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Metro Tunnel

Western tunnel entrance

The western tunnel entrance will enable the Sunbury line to peel off from the existing rail corridor near South Kensington station, and travel via the Metro Tunnel to join up with the Pakenham / Cranbourne line.

What you told us

Drawing on the ideas, expertise and opinions of stakeholders and the community is vital as planning for the Metro Tunnel continues.

A comprehensive program of public engagement and consultation has been underway since early 2015, and feedback has informed planning documentation and project designs.

Key western tunnel entrance feedback topics included:

  • The importance of managing impacts on traffic and parking on local streets.
  • The importance of minimising impacts on JJ Holland Park and other well utilised community facilities.
  • Feedback noted concerns about the proposed tunnel entrance location being too close to local homes. This feedback has been considered in the development of Options A and B.
  • Longer term urban design changes to the local area, including the height and design of the retaining wall or noise walls, if required.
  • Maintaining business park access for larger vehicles.

Western tunnel entrance location and features

The western tunnel entrance for the Metro Tunnel is proposed to be located alongside the northern side of the existing rail corridor near South Kensington station. A 'decline structure,' or descending tracks, will be built so that trains can enter the new Metro Tunnel.

From the western tunnel entrance, the tunnels will pass under Moonee Ponds Creek and CityLink before connecting to the new underground station at Arden.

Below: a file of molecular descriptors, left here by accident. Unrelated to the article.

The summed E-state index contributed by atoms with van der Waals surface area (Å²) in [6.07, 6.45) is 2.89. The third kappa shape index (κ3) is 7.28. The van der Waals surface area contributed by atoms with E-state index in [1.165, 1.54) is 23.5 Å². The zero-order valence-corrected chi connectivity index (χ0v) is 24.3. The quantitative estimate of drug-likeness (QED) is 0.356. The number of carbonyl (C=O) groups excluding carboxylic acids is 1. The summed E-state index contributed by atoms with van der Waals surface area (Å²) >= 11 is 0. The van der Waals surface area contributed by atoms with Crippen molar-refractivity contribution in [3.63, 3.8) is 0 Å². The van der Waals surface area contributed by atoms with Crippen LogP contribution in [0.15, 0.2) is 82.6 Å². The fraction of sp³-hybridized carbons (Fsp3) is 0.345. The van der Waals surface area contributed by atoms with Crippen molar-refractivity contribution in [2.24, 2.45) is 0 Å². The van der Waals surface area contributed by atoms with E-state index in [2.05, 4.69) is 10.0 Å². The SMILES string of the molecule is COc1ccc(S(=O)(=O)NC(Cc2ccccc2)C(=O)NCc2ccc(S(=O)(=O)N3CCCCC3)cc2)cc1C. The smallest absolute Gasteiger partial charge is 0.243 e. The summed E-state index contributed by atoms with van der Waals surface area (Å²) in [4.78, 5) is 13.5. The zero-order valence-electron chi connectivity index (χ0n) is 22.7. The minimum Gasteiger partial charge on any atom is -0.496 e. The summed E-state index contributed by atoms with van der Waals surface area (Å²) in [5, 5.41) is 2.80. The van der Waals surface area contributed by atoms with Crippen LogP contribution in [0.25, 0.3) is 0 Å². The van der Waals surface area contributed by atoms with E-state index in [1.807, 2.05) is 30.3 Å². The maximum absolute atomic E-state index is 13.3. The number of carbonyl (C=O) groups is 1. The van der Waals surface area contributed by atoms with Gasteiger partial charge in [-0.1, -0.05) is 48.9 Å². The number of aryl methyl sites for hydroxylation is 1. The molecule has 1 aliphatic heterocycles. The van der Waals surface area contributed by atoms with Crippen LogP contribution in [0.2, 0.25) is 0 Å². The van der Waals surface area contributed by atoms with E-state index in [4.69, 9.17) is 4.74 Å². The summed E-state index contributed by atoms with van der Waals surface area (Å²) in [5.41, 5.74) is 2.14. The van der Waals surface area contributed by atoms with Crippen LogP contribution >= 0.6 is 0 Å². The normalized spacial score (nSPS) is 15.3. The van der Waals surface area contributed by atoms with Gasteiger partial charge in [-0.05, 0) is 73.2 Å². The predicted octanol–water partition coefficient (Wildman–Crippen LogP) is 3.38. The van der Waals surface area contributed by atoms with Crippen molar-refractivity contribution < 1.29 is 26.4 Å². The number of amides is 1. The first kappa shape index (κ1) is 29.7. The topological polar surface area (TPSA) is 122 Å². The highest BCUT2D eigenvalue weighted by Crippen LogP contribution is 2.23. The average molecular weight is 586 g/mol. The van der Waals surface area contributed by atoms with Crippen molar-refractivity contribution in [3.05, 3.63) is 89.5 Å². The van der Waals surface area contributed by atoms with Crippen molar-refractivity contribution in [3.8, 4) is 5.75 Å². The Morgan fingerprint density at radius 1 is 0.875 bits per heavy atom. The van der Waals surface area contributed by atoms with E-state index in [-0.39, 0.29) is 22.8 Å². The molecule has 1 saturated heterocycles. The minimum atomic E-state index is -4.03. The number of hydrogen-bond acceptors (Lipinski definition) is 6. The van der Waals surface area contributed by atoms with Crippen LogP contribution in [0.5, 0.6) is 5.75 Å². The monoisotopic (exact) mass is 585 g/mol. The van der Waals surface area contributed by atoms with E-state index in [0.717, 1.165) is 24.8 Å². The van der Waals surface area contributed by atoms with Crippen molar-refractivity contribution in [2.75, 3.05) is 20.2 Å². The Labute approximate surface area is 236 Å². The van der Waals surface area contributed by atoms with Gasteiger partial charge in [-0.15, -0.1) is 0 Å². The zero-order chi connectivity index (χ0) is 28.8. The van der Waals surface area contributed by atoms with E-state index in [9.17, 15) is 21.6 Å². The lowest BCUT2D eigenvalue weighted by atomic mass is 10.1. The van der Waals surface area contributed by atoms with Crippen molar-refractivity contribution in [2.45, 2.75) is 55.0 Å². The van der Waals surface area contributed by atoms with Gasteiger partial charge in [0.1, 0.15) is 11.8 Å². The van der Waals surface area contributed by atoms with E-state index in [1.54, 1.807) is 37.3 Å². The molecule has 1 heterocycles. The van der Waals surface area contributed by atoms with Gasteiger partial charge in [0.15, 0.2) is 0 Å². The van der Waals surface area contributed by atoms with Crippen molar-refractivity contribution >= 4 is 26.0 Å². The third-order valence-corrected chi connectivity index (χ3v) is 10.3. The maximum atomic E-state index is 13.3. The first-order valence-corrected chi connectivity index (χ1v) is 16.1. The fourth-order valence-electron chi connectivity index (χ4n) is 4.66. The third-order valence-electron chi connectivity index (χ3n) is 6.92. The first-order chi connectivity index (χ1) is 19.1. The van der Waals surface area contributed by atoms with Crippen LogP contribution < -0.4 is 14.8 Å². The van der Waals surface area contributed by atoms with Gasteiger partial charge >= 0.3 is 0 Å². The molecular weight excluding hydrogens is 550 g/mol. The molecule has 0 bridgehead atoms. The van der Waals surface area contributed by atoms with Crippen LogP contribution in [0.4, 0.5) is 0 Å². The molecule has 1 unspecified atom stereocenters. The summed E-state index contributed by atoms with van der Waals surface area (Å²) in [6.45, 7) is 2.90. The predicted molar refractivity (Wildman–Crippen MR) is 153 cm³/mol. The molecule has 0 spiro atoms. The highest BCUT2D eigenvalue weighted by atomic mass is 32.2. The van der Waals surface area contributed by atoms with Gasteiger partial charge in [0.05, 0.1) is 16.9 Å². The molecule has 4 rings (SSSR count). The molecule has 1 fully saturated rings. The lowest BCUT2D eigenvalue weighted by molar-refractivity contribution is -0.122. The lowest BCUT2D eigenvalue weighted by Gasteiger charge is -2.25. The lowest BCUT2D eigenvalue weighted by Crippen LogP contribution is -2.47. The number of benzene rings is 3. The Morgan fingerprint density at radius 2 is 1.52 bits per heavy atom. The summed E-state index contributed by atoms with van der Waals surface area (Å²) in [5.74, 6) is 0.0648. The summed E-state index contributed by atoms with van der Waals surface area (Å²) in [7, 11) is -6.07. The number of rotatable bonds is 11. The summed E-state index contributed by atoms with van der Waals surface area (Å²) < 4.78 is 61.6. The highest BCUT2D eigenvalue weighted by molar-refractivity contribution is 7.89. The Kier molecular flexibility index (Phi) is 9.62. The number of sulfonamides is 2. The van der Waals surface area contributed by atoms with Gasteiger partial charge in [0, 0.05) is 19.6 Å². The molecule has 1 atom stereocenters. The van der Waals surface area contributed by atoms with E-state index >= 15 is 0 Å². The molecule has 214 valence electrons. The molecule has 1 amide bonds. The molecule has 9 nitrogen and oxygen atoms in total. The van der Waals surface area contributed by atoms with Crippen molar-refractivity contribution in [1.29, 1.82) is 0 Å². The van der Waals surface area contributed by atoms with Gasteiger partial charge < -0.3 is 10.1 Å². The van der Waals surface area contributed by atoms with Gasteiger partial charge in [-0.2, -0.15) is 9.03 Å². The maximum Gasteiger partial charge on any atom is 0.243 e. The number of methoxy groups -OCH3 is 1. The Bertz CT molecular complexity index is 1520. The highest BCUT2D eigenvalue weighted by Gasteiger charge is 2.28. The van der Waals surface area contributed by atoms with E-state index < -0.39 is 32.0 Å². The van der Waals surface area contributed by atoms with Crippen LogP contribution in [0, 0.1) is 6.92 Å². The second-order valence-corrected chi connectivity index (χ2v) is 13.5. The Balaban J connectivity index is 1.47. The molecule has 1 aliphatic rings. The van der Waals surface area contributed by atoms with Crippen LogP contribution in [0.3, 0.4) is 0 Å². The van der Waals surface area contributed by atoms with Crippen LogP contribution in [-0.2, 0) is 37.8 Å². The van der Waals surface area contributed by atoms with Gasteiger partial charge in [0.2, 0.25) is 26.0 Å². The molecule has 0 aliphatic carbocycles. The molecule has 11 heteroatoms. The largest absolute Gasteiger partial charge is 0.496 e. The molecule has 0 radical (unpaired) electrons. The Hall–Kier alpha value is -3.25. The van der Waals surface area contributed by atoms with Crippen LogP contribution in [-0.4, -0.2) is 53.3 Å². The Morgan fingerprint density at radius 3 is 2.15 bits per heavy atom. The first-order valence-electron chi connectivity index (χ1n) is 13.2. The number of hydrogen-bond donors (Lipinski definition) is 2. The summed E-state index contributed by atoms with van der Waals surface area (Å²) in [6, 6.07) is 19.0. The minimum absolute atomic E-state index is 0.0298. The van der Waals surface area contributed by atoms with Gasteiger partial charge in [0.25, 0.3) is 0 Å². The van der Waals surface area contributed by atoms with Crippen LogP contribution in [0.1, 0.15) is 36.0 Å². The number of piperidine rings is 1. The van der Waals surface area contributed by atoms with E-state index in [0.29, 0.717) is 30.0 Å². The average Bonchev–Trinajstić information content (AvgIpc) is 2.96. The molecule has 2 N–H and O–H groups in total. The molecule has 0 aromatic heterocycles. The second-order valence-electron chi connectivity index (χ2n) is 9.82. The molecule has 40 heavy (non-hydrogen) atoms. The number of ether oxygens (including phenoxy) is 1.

In late 2015 and early 2016, the Melbourne Metro Rail Authority (MMRA) sought community feedback through a range of mediums, including information sessions, meetings and our 'yoursay' online engagement portal. As a result of feedback received, and as part of our efforts to reduce potential impacts, MMRA has developed two options for the location of the tunnel entrance, each with differing impacts.

The two options 'Option A' and 'Option B' - are being assessed as part of the Metro Tunnel Environment Effects Statement (EES).

Western tunnel entrance option A

Western Tunnel Entrance Option A

In Option A, the tunnel entrance is proposed to be constructed in the rail corridor near the intersection of Childers Street and Ormond Street just to the west of the South Kensington subway.

This option requires a shorter decline structure and track work in the rail corridor between Kensington Road and the tunnel entrance.

Western tunnel entrance option B

Western Tunnel Entrance Option B 

In Option B, the tunnel entrance is located in the rail corridor further west along Childers Street approximately halfway between the station entrance and the Bill Vanina pavilion. The location of the tunnel entrance has moved slightly further east as a result of further design assessment undertaken since this Option was first presented to the community.

This option involves constructing a longer decline structure, track work either side of Kensington Road and the construction of a new rail bridge over Kensington Road.

Comparison between Option A and Option B

Impact Option A Option B
Property acquisition Permanent acquisition of nine residential and thirteen commercial properties Permanent acquisition of one residential property
  • Temporary closure of Childers Street, between Kensington Road and Tennyson Street during construction
  • Construction of a permanent retaining wall along Childers Street to the portal entrance
  • Temporary changes to traffic access and movements along Childers Street, Ormond Street, Altona Street and Tennyson Street and a temporary access ramp arrangement to McClure Road
  • Temporary closure of Childers Street, between Kensington Road and Ormond Street during construction
  • Construction of a permanent retaining wall along Childers Street to the portal entrance
  • Temporary changes to traffic access and movements along Childers Street and Tennyson Street

Temporary loss of car parking along Childers Street

Temporary loss of car parking along Childers Street